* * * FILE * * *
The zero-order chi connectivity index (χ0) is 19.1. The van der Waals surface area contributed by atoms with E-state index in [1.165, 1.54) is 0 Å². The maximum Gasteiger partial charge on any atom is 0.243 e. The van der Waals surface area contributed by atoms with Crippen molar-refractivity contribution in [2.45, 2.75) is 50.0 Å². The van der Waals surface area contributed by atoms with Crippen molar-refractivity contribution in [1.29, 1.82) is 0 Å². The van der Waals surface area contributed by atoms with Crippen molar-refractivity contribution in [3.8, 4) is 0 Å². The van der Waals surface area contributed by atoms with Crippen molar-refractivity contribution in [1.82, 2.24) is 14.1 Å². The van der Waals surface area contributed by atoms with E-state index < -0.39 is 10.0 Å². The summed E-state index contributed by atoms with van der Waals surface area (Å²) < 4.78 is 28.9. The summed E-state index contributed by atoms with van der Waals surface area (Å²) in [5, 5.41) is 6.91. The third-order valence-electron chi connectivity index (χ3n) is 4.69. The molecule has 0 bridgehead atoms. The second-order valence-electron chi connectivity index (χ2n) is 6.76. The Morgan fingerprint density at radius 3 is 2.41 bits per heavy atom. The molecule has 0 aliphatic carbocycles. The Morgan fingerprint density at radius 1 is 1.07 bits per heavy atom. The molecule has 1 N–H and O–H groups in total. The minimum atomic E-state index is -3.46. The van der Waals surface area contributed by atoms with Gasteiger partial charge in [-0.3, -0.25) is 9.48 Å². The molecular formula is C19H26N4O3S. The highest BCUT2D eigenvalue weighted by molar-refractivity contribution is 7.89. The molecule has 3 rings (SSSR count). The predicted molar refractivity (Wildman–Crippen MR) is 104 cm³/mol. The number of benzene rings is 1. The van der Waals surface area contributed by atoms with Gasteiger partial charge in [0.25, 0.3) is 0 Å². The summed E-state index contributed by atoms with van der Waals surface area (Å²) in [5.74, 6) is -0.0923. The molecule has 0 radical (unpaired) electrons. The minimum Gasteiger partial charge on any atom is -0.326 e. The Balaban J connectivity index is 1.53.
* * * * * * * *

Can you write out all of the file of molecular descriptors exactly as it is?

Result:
The zero-order chi connectivity index (χ0) is 19.1. The van der Waals surface area contributed by atoms with E-state index in [1.165, 1.54) is 0 Å². The maximum Gasteiger partial charge on any atom is 0.243 e. The van der Waals surface area contributed by atoms with Crippen molar-refractivity contribution in [2.45, 2.75) is 50.0 Å². The van der Waals surface area contributed by atoms with Crippen molar-refractivity contribution in [1.29, 1.82) is 0 Å². The van der Waals surface area contributed by atoms with Crippen molar-refractivity contribution in [3.8, 4) is 0 Å². The van der Waals surface area contributed by atoms with Crippen molar-refractivity contribution in [1.82, 2.24) is 14.1 Å². The van der Waals surface area contributed by atoms with E-state index < -0.39 is 10.0 Å². The summed E-state index contributed by atoms with van der Waals surface area (Å²) < 4.78 is 28.9. The summed E-state index contributed by atoms with van der Waals surface area (Å²) in [5, 5.41) is 6.91. The third-order valence-electron chi connectivity index (χ3n) is 4.69. The molecule has 0 bridgehead atoms. The second-order valence-electron chi connectivity index (χ2n) is 6.76. The Morgan fingerprint density at radius 3 is 2.41 bits per heavy atom. The molecule has 0 aliphatic carbocycles. The Morgan fingerprint density at radius 1 is 1.07 bits per heavy atom. The molecule has 1 N–H and O–H groups in total. The minimum atomic E-state index is -3.46. The van der Waals surface area contributed by atoms with Gasteiger partial charge in [-0.3, -0.25) is 9.48 Å². The molecular formula is C19H26N4O3S. The highest BCUT2D eigenvalue weighted by molar-refractivity contribution is 7.89. The molecule has 3 rings (SSSR count). The predicted molar refractivity (Wildman–Crippen MR) is 104 cm³/mol. The number of benzene rings is 1. The van der Waals surface area contributed by atoms with Gasteiger partial charge in [0.25, 0.3) is 0 Å². The summed E-state index contributed by atoms with van der Waals surface area (Å²) in [5.74, 6) is -0.0923. The molecule has 0 radical (unpaired) electrons. The minimum Gasteiger partial charge on any atom is -0.326 e. The Balaban J connectivity index is 1.53.